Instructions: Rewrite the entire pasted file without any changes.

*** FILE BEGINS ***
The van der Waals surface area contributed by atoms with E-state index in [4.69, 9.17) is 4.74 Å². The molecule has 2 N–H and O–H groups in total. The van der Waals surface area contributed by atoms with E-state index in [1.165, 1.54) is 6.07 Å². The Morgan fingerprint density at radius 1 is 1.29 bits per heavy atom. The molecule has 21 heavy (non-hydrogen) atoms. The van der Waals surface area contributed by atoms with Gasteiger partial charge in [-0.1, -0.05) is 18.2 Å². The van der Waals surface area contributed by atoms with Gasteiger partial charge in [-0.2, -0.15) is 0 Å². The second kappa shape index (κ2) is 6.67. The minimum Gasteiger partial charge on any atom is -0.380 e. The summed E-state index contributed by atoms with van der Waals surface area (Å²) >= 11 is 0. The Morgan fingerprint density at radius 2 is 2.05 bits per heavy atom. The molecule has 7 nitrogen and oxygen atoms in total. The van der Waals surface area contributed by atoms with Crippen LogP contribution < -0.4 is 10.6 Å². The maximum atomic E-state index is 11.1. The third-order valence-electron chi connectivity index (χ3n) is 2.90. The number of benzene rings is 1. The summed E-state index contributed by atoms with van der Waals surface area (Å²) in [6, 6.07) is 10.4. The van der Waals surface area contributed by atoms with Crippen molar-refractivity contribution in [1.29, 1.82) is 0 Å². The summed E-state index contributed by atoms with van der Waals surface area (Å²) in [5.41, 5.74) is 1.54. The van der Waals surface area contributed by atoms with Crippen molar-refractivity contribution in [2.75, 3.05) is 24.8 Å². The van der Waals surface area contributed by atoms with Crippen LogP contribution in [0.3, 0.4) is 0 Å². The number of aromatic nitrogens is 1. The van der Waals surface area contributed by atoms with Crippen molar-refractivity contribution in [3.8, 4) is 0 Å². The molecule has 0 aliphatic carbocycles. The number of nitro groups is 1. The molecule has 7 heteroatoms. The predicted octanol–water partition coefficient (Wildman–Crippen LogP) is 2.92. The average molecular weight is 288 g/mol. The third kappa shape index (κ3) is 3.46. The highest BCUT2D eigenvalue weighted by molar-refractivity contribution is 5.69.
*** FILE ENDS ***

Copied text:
The van der Waals surface area contributed by atoms with E-state index in [4.69, 9.17) is 4.74 Å². The molecule has 2 N–H and O–H groups in total. The van der Waals surface area contributed by atoms with E-state index in [1.165, 1.54) is 6.07 Å². The Morgan fingerprint density at radius 1 is 1.29 bits per heavy atom. The molecule has 21 heavy (non-hydrogen) atoms. The van der Waals surface area contributed by atoms with Gasteiger partial charge in [-0.1, -0.05) is 18.2 Å². The van der Waals surface area contributed by atoms with Gasteiger partial charge in [-0.2, -0.15) is 0 Å². The second kappa shape index (κ2) is 6.67. The minimum Gasteiger partial charge on any atom is -0.380 e. The summed E-state index contributed by atoms with van der Waals surface area (Å²) >= 11 is 0. The Morgan fingerprint density at radius 2 is 2.05 bits per heavy atom. The molecule has 7 nitrogen and oxygen atoms in total. The van der Waals surface area contributed by atoms with Crippen LogP contribution < -0.4 is 10.6 Å². The maximum atomic E-state index is 11.1. The third-order valence-electron chi connectivity index (χ3n) is 2.90. The number of benzene rings is 1. The summed E-state index contributed by atoms with van der Waals surface area (Å²) in [6, 6.07) is 10.4. The van der Waals surface area contributed by atoms with Crippen molar-refractivity contribution in [1.29, 1.82) is 0 Å². The summed E-state index contributed by atoms with van der Waals surface area (Å²) in [5.41, 5.74) is 1.54. The van der Waals surface area contributed by atoms with Crippen molar-refractivity contribution in [2.75, 3.05) is 24.8 Å². The van der Waals surface area contributed by atoms with Crippen LogP contribution in [0.3, 0.4) is 0 Å². The number of aromatic nitrogens is 1. The van der Waals surface area contributed by atoms with Crippen molar-refractivity contribution in [3.8, 4) is 0 Å². The molecule has 0 aliphatic carbocycles. The number of nitro groups is 1. The molecule has 7 heteroatoms. The predicted octanol–water partition coefficient (Wildman–Crippen LogP) is 2.92. The average molecular weight is 288 g/mol. The third kappa shape index (κ3) is 3.46. The highest BCUT2D eigenvalue weighted by molar-refractivity contribution is 5.69.